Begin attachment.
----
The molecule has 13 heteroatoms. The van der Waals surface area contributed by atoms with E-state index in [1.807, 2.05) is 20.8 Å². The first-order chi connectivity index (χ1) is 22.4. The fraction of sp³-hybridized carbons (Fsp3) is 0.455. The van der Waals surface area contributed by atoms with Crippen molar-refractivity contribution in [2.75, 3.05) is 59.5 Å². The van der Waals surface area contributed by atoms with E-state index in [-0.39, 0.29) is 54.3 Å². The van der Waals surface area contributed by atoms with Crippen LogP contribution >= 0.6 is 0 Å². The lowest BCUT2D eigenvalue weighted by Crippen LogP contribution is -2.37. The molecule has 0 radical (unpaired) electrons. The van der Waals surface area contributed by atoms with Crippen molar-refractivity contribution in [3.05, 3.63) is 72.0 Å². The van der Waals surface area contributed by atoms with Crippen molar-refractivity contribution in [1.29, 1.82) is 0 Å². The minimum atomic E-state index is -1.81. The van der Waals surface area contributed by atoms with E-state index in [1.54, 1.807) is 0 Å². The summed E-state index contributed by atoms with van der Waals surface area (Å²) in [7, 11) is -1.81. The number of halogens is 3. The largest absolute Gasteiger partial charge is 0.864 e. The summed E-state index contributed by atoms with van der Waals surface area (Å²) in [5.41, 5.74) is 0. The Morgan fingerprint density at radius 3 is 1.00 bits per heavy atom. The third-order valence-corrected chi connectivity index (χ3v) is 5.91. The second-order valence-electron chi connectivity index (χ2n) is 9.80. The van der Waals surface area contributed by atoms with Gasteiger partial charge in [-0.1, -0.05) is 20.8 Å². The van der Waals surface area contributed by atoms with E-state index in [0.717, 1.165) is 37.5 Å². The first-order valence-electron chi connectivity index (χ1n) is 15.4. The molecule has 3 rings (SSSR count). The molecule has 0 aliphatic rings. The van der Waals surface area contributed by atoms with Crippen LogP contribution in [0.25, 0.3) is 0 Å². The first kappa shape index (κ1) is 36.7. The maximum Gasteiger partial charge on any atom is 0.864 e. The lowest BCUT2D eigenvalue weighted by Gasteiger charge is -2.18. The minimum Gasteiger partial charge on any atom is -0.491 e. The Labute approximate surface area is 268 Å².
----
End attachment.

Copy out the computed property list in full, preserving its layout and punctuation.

The molecule has 13 heteroatoms. The van der Waals surface area contributed by atoms with E-state index in [1.807, 2.05) is 20.8 Å². The first-order chi connectivity index (χ1) is 22.4. The fraction of sp³-hybridized carbons (Fsp3) is 0.455. The van der Waals surface area contributed by atoms with Crippen molar-refractivity contribution in [2.75, 3.05) is 59.5 Å². The van der Waals surface area contributed by atoms with E-state index in [-0.39, 0.29) is 54.3 Å². The van der Waals surface area contributed by atoms with Crippen LogP contribution >= 0.6 is 0 Å². The lowest BCUT2D eigenvalue weighted by Crippen LogP contribution is -2.37. The molecule has 0 radical (unpaired) electrons. The van der Waals surface area contributed by atoms with Crippen molar-refractivity contribution in [3.05, 3.63) is 72.0 Å². The van der Waals surface area contributed by atoms with Crippen molar-refractivity contribution in [1.29, 1.82) is 0 Å². The minimum atomic E-state index is -1.81. The van der Waals surface area contributed by atoms with E-state index in [1.54, 1.807) is 0 Å². The summed E-state index contributed by atoms with van der Waals surface area (Å²) in [7, 11) is -1.81. The number of halogens is 3. The largest absolute Gasteiger partial charge is 0.864 e. The summed E-state index contributed by atoms with van der Waals surface area (Å²) in [5.41, 5.74) is 0. The Morgan fingerprint density at radius 3 is 1.00 bits per heavy atom. The third-order valence-corrected chi connectivity index (χ3v) is 5.91. The second-order valence-electron chi connectivity index (χ2n) is 9.80. The van der Waals surface area contributed by atoms with Gasteiger partial charge in [-0.1, -0.05) is 20.8 Å². The van der Waals surface area contributed by atoms with E-state index in [0.717, 1.165) is 37.5 Å². The first-order valence-electron chi connectivity index (χ1n) is 15.4. The molecule has 3 rings (SSSR count). The molecule has 0 aliphatic rings. The van der Waals surface area contributed by atoms with Crippen LogP contribution in [0.25, 0.3) is 0 Å². The first kappa shape index (κ1) is 36.7. The maximum Gasteiger partial charge on any atom is 0.864 e. The lowest BCUT2D eigenvalue weighted by Gasteiger charge is -2.18. The minimum Gasteiger partial charge on any atom is -0.491 e. The Labute approximate surface area is 268 Å².